As a folk singer and songwriter, I am interested in cultural memory and the way stories are passed down through the ‘oral tradition’. Since September 2016 I have been touring ‘No Petticoats Here’, a one-woman performance of original music and storytelling which I wrote in response to my own frustration at the absence of women’s First World War experiences I had come across since the start of centenary commemorations in 2014. As a former history and citizenship teacher, I recall only too well the disappointment of students who could not see themselves in the history books available to us as teaching and learning resources.
Working with Portsmouth based charity The Urban Vocal Group, I designed the project ‘Never Had They Ever’ to engage a younger audience with the stories of First World War women in the hope that they would pass on this heritage to their communities and peers to generate further interest. Participants were aged 13 -19 years and through their words the heritage is placed in a modern context, making it relatable and accessible, demonstrating its relevance today.
Never Had They Ever brought together young researchers from Salisbury and Portsmouth to explore women’s experiences of work during the First World War in order to compare the experiences of these two cities with strong military connections. Urban and industrial, located on the coast, Portsmouth’s position as a Royal Navy base during the First World War drew increasing numbers of women into both civilian and military roles. Situated in neighbouring Wiltshire, the market city of Salisbury served a sprawling rural hinterland whilst Salisbury Plain hosted large numbers of soldiers. We were interested to explore how these local differences impacted women’s experiences of the First World War.
Young researchers were recruited to the project by contacting schools in the Salisbury area. We had one false start and I spent one evening, instead of delivering our first workshop, re-designing a poster which I could send to every peripatetic music teacher and every music /history /humanities /media teach and pastoral leader whose email address I could lay my hands on whilst following up with numerous phone calls. Slowly but surely a group was formed.
The project took place through a programme of workshops with visits to the National Museum of the Royal Navy and Explosion! Museum and a visit from the Wiltshire and Swindon History Centre’s Heritage Education Officer Ruth Butler, who brought materials and artefacts from the archives to Salisbury. We borrowed costumes and handling boxes from Salisbury Museum containing a mixture of replica and original items ranging from ration books and postcards to tins of bully beef. One aim of the project was to open up public archives, collections, museums and record centres and to encourage young people to engage with these resources with additional literature and online research in taking a back seat.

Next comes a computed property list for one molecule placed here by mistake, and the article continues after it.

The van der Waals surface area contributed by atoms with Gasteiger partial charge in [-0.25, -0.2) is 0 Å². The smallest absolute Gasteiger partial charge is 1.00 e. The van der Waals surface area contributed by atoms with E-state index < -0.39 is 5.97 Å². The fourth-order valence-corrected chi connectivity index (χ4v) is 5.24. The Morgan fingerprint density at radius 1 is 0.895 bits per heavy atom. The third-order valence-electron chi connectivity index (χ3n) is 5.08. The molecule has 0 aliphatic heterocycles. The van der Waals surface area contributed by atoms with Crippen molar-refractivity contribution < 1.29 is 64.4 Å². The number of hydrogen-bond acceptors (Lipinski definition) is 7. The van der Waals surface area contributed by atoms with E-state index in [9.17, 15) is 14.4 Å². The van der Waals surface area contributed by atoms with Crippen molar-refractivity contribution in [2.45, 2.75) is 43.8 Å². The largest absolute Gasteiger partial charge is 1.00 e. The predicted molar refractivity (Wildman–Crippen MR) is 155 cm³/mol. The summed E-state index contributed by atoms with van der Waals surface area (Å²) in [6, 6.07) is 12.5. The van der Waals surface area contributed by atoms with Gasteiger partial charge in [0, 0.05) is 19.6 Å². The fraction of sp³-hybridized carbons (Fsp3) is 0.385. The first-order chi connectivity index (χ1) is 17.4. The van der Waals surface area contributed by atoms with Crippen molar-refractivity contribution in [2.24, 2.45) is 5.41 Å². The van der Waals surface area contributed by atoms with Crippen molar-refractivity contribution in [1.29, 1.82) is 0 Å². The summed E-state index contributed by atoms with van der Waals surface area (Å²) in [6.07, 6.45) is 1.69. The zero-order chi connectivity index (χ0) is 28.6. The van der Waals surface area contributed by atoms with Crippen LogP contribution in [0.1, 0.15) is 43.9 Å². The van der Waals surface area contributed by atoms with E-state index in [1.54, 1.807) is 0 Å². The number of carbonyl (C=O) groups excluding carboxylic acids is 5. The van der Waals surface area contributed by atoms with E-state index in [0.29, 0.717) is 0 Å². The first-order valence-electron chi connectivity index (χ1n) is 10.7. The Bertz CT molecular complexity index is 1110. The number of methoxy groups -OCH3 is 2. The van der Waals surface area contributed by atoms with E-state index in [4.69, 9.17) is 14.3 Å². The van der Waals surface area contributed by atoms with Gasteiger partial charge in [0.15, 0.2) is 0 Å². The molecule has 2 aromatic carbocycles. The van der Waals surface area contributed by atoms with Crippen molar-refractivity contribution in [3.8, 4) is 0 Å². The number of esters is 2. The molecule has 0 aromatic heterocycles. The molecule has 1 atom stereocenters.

The young researchers were supported during the research process to identify the aspect of women’s First World War experience interested them most, to undertake more detailed research on this area and then to respond to this heritage through song by writing lyrics, melody and musical accompaniment. The songs were recorded and each young person was given a number of choices so that they could enhance the storytelling in the way they felt best expressed the story behind their song. The young researchers also wrote and recorded a ‘Heritage Track’, outlining the heritage at the heart of their research and analysing its relevance today.
We will be celebrating the results of this project with a public performance at Salisbury (details TBC) when there will be a temporary exhibition outlining the heritage explored and how we researched and developed the materials. We invite those working in education, heritage, the arts and the wider community to come and enjoy the results of our work. Please contact Louise Jordan at email@example.com if you would like to be kept up to date as details are confirmed.
The songs, heritage tracks and a resource book (containing lyrics, details of the project and a scheme of work with resources) will soon be available to access online free of charge (available on The Urban Vocal Group website) and we encourage you to share these more widely. Limited copies of the resource book and CD will be available to schools and heritage organisations, please contact Louise Jordan for more information.
We hope that these resources will help those involved in teaching and sharing First World War history to make women’s First World War experiences an integral part of this transformative part of our heritage.
Louise Jordan, Salisbury based songwriter, performer and musician
Never Had They Ever was made possible by money raised by National Lottery players and awarded through Heritage Lottery Fund’s ‘First World War: then and now’ programme.
Images © The Urban Vocal Group